So we really offer them a lot. In fact, one of the questions we get is, can this really be true? Is it really no cost to me and I'm getting all these great results? And it is true, but the thing we have to push through here is that that leap of faith, if you will, that belief in this new paradigm of marketplace recruiting. As you know, when you're disruptive and you're trying to do something really new, it's hard. I think even with Uber or Lyft, you probably were pretty skeptical until the first time you pushed the button and you got a ride, and said hey that's pretty good. That's better than a taxi. I really like that. Or use Airbnb and you stayed somewhere and you said, wow that was great.

But everyone's a little skeptical going in and for good reason. People are taught to not trust strangers and not trust new people you don't know and things like that. We've got to design our system and our material, our information to get people over that hump and try it. Once they try it, they love it.

Peter: So what differentiates Scout from say RecruitiFi or BountyJobs which are basically doing the same thing, right?

Ken: It's sort of the same thing but in very, very different ways. First of all, one of the innovations is the liquidity of the marketplace and the contracting. We have one contract and the only thing that sort of dictates whether the search firm can work on a job, we use our machine learning analytics and so forth to kind of make those matches as opposed to having the employer pick and then have to sign a special contract and all sorts of things that get into the true liquidity.

I think the other thing is integration. We're deeply integrated into all of the major ATS's. We essentially cover 90% of the Fortune 1000 with our integrations. That means there's no duplication in data, there's no wasted time. Everything's synced. The recruiters get that information real-time. We're also SOC 1, SOC 2 qualified, passed, certified because data security and so forth is a huge big deal these days. Also, our systems are designed to be very intuitive, easy to use. Our whole philosophy about the data sort of ruling the day and the marketplace ruling the day is very different from some of these other companies.

Peter: I think it's really nice that you can integrate with ATS's. However, all of the recruiters I've spoken to hate their ATS.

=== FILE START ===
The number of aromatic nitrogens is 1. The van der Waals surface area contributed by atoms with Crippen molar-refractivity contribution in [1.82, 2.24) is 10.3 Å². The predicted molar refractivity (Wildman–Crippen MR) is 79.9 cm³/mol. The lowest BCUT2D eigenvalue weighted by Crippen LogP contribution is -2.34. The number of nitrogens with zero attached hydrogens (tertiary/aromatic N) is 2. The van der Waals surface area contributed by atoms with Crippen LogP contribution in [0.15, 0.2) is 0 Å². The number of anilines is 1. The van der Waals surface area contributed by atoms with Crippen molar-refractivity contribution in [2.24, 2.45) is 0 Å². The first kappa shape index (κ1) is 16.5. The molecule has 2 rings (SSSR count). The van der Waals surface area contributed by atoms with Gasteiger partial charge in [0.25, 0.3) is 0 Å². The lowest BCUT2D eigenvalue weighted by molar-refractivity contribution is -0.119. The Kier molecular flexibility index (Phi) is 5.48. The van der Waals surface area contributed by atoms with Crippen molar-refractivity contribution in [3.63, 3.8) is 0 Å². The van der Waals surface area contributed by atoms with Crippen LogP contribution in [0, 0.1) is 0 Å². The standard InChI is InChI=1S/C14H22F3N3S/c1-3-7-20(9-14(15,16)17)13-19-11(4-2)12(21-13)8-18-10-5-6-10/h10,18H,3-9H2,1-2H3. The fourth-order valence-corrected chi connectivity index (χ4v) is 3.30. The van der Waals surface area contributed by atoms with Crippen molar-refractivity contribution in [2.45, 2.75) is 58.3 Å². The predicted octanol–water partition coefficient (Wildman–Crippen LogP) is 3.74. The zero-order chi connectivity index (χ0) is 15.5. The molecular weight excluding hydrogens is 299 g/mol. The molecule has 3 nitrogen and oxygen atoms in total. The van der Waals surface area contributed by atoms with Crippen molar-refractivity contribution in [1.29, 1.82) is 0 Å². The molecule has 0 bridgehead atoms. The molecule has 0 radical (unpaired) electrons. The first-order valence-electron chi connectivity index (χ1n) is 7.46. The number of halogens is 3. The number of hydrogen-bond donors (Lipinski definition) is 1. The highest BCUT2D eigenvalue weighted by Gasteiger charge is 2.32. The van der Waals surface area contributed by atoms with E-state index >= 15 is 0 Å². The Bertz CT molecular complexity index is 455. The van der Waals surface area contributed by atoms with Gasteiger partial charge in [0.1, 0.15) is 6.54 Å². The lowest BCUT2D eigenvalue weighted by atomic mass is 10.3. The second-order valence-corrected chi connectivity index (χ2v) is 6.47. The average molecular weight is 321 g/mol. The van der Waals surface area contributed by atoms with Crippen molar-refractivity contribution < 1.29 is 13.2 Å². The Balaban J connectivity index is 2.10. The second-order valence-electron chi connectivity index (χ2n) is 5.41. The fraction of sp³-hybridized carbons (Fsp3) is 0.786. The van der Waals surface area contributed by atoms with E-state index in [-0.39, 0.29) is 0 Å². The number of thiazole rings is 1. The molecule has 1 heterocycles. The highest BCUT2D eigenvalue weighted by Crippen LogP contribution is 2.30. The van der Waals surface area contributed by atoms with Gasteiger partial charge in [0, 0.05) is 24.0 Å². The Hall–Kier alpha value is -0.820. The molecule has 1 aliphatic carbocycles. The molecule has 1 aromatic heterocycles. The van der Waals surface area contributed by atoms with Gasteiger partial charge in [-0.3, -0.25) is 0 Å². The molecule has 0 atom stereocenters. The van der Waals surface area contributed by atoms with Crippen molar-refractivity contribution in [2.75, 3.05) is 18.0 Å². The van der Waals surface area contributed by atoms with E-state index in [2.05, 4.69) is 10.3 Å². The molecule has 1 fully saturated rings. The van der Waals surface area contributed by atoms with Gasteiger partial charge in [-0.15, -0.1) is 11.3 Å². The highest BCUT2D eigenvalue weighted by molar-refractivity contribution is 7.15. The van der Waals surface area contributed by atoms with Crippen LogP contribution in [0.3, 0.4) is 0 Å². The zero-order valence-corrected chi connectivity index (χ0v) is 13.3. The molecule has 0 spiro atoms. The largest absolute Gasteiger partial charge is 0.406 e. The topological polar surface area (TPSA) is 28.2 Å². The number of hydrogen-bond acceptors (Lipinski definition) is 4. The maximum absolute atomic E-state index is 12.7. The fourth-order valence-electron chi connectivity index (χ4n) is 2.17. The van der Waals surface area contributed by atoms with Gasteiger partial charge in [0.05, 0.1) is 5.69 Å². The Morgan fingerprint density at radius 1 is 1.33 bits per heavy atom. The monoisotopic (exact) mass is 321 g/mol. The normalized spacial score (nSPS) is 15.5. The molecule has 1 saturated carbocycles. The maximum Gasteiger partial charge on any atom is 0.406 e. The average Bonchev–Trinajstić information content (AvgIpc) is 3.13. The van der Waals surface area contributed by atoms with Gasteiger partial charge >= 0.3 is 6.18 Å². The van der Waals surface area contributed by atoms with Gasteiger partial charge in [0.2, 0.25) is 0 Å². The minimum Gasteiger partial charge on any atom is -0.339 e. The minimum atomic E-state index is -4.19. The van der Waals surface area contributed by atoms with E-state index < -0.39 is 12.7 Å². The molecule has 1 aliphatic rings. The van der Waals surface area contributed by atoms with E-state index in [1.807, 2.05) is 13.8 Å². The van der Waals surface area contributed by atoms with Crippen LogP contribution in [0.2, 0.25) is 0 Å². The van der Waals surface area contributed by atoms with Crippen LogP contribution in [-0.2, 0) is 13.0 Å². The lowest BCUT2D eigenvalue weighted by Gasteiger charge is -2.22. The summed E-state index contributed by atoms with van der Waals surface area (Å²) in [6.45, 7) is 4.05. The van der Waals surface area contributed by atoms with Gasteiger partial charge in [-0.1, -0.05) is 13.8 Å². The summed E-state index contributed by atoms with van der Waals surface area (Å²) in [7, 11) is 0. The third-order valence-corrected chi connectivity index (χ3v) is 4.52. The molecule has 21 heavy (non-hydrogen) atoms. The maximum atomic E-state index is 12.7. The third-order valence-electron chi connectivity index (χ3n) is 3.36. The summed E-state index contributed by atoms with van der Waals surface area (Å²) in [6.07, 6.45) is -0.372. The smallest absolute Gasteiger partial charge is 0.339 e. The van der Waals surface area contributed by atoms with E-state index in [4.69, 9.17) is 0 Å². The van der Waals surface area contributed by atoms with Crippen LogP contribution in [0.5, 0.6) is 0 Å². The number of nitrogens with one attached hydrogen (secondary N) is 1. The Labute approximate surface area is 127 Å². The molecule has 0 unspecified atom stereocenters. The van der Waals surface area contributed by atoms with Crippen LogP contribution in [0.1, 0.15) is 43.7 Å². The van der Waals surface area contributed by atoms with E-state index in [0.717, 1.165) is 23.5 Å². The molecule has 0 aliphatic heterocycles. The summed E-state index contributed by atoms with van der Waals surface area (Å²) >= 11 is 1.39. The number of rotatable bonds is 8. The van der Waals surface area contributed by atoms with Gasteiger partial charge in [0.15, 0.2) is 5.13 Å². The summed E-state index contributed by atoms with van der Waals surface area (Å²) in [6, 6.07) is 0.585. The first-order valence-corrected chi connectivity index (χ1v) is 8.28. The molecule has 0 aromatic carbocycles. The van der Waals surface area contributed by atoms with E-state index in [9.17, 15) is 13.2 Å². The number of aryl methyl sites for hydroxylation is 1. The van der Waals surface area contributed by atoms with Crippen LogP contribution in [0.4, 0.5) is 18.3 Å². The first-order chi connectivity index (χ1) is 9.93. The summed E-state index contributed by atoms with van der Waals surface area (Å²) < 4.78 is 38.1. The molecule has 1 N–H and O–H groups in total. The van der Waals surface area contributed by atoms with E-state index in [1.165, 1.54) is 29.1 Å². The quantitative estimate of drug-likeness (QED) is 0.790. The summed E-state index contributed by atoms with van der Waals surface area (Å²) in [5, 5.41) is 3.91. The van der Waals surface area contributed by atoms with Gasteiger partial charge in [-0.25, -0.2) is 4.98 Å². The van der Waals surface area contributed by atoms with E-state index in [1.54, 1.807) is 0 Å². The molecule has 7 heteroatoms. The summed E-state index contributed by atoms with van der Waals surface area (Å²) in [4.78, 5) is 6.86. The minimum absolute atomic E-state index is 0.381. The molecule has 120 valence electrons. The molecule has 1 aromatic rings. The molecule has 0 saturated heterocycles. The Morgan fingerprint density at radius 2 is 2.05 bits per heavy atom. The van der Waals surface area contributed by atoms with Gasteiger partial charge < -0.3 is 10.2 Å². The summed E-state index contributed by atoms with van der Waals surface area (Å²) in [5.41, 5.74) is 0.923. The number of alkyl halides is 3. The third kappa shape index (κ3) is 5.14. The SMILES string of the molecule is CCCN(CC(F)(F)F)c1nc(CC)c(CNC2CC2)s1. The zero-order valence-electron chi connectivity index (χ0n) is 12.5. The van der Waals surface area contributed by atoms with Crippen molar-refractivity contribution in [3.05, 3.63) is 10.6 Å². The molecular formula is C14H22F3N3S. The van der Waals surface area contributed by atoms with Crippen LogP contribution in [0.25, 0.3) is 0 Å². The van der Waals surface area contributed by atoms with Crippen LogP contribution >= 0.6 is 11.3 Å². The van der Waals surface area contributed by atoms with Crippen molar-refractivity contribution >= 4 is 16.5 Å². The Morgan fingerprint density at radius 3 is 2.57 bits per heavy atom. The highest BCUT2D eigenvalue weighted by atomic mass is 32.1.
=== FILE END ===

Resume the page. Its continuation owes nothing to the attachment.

Ken: Yeah, put me on the list. And so when we say integration, I want to be clear about what that means. So that means the data is being synced behind the scenes.

Peter: Got it.

Ken: So you're still using our modern consumer-oriented, easy-to-use web app that is really intuitive and great, and people love. And then behind the scenes, where appropriate, we're syncing the data.

I can't do anything about your ATS. But I'm not going to make you use it any more to use Scout. I'm just going to take advantage of the data that's in there so you don't have to do any double entry and everything works smoothly.

Peter: Ken, I really appreciate your time today. Is there anything we haven't discussed that you would like to share with the audience?

Ken: I think the cool thing is just the success of the customer. I think we're still a pretty new company, but we have some very major clients. We've got about 700 employers on the system, 50 of the Fortune 1000. We've got about a few thousand search firm firms on the system. It's nearly 10,000 search firm recruiters at this point. We're having a lot of success and growing at about 10x a year and things like that.

It is working and we have a lot of happy clients. We're trying to obviously get the word out because we think people should be taking a look at this and understanding the power of marketplace recruiting and how our platform works.

I really appreciate you taking the time today to have me on. I really enjoyed it, and thank you.

Peter: Ken Lazarus is CEO of Scout Exchange. You can learn more about Scout and check out their cute dog at goscoutgo.com.

Your comments are welcome on Ken's show page in the HR technology channel of totalpicture.com. While there, please sign up for our free newsletter. You can subscribe to TotalPicture on iTunes and Google Play, and join the conversation on our TotalPicture Radio Facebook group.

You'll find me on Twitter @peterclayton, @totalpicture and @jobsinpods. This is Peter Clayton. Thanks for tuning in.

{/slide="Interview Transcript"}
Peter Clayton

About Peter Clayton

Peter Clayton, Producer/Host, is an award-winning producer/director of radio, television, documentary, video, interactive and Web-based media who has created breakthrough media for a wide array of Fortune 100 clients.

Discussion

Posting advertisements, profanity, or personal attacks is prohibited.
ads by google
Posted in:
Interview Channels,
HR Technology Interviews